Review Summary: Space travelling soundtrack.
How time flies. Carbon Based Lifeforms’ debut LP, Hydroponic Garden
already turned 20 years old. Together with World of Sleepers
, they offered some of the most beautiful and cohesive odysseys in the ambient/psybient field. During the past decade, the Swedish duo branched out, exploring the droning side of their sonic spectrum, as well as producing a soundtrack for the Refuge movie. The latter saw them dabbling slightly into house music and post-rock aesthetics. It worked at times, yet returning to familiar territory with Derelicts
was more rewarding. This latest album, Seeker
is a direct follow-up to it, as only traces of the minimalist structures of 2021’s Stochastic
can be heard throughout. The rich layers of synthesizers and electronic beats swing in right from the beginning on the title track. As usually, they kick off with a lovely tune that sets the tone for the entire record. Tempos change on the two-part “Bloom”, going from the Lights Out Asia-type of post-apocalyptic vibes and slow burning grooves to the breezy, ambient second half. Both sound beautiful and nicely complement the sci-fi theme depicted in the artwork.
Meanwhile, the smooth downtempo “Fauna” and “Starfish” contribute to the overall warmth of Seeker
, boasting dreamy melodies to lose yourself into. In between them, the vibrant “Nukleator” builds on sparkly sequencers and percussive samples before bursting into an intense segment, complete with sweet keyboard leads. Compared to previous affairs, there is more contrast between parts here. They often grow faster from low key ambient pads to more powerful rhythms. Such is the case for “Departed” & “Gone”. Both reach great heights with different sounds, adding diversity in the process too. Another highlight is “Sync2n”, where the mesmerizing progression keeps turning louder with each minute, alongside lush accompaniments and background beats. It’s one of those straightforward tracks where the right few chords play, instantly luring you in. Then, instead of ending with a gentle fade out, “…and On” shares a drum’n’bass drum pattern with shiny embellishments around it. This tune is an interesting, optimistic ending to Seeker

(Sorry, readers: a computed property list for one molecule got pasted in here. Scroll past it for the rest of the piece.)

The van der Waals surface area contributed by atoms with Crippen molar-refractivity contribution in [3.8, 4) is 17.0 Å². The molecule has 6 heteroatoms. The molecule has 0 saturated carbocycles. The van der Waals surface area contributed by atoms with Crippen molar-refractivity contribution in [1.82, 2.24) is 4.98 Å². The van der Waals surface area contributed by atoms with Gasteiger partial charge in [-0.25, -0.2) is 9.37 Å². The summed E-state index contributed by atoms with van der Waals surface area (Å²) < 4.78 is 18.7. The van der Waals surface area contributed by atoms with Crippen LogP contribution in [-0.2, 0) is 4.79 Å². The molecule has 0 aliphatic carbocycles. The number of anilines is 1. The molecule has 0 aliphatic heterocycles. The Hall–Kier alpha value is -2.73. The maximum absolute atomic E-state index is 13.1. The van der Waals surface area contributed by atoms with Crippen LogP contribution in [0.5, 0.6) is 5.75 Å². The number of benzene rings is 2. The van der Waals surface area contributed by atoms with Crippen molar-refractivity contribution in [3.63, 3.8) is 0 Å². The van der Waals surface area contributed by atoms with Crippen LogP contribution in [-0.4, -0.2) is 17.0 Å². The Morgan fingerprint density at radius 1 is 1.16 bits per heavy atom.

, something unusual for the group. Nevertheless, this is the duo’s most extrovert sounding record, so it does not come across as such a surprise. Carbon Based Lifeforms crafted a more vivid experience this time, relying less on their trademark droning ambient. The results are great as always.